JOHN WESLEY FRIERSON (1880-1965)
Frierson was born near Mount Pleasant, Tennessee, on September 25, 1880.
He was educated in the Mount Pleasant schools and reared as a dedicated
member of the Church of Christ.
At the turn of the century, his family moved to Nashville. While in his early twenties, Frierson became interested in residential rental properties. He founded and operated the J. W. Frierson Realty Company at 431 Cedar (Charlotte) Street, which was the center of the black business district. After fifty-two years at that location, Frierson moved into his newly built J. W. Frierson Building at 1310 Jefferson Street. Eventually, he owned eighty-five parcels of property in predominantly black areas of Nashville. Frierson's motto was "Clean Deals in Dirt." At the height of his career, his personal worth was near one million dollars.
As his business prospered, Frierson increased his involvement in the Church of Christ. He considered himself a "steward" of the church. Frierson traveled extensively wherever the church met, seeking opportunities to assist struggling congregations, motivating them to engage in projects of improvement. It is estimated that eighty-nine church buildings were erected with the help of Frierson's endowment funds.
He also was active in youth affairs and supported civil rights' activities. encouraged youth with aspirations in the professions of medicine and law. In his will, Frierson stipulated that the Nashville branch of the National Association for the Advancement of Colored People (NAACP) was to have a permanent office in the J. W. Frierson Building at 1310 Jefferson Street. Because of his benevolence, both the local and the national headquarters of the NAACP honored Frierson with life memberships.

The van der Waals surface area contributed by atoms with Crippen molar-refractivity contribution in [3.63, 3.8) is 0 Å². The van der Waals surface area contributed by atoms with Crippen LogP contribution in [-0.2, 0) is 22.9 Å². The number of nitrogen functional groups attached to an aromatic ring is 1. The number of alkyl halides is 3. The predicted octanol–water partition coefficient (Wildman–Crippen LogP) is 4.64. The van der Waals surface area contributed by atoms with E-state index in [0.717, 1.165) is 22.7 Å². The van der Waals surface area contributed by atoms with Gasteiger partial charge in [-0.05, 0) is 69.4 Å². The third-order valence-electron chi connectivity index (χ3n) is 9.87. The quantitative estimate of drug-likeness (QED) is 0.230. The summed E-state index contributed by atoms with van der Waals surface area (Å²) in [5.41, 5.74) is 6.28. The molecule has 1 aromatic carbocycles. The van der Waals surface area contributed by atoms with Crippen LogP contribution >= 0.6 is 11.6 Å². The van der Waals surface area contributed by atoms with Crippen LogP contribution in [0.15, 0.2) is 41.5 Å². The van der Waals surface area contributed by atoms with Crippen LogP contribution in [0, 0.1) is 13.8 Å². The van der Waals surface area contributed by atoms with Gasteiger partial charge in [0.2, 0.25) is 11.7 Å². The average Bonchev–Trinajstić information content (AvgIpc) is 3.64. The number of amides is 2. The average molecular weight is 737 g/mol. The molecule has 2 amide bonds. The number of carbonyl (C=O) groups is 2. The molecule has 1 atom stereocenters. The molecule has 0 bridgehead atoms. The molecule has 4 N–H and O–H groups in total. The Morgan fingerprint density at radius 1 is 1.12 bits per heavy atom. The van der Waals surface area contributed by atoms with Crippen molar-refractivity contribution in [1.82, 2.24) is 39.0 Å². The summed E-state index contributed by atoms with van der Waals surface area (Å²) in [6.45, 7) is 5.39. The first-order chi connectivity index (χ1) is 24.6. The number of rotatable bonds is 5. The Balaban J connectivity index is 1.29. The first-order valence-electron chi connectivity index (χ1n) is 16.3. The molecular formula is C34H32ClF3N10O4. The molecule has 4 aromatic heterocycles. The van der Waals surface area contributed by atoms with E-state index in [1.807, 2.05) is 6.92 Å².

Frierson worshipped regularly at both the Jackson Street Church of Christ (founded in 1896) and the Jefferson Street Church of Christ (founded in 1914 and now the Schrader Lane Church of Christ). In 1963, two years before his death, Frierson established the John Wesley Frierson Church of Christ Development Foundation, chartered to receive, hold, and manage property for religious and charitable purposes. Upon his death on February 14, 1965, his will, drawn by attorney Z. Alexander Looby, provided real estate holdings for the Foundation, and the Frierson's home at 1230 Villa Place is maintained as rental property by the Foundation. On February 17, 1965, J. W. Frierson was interred in Nashville's Greenwood Cemetery.
Reavis L. Mitchell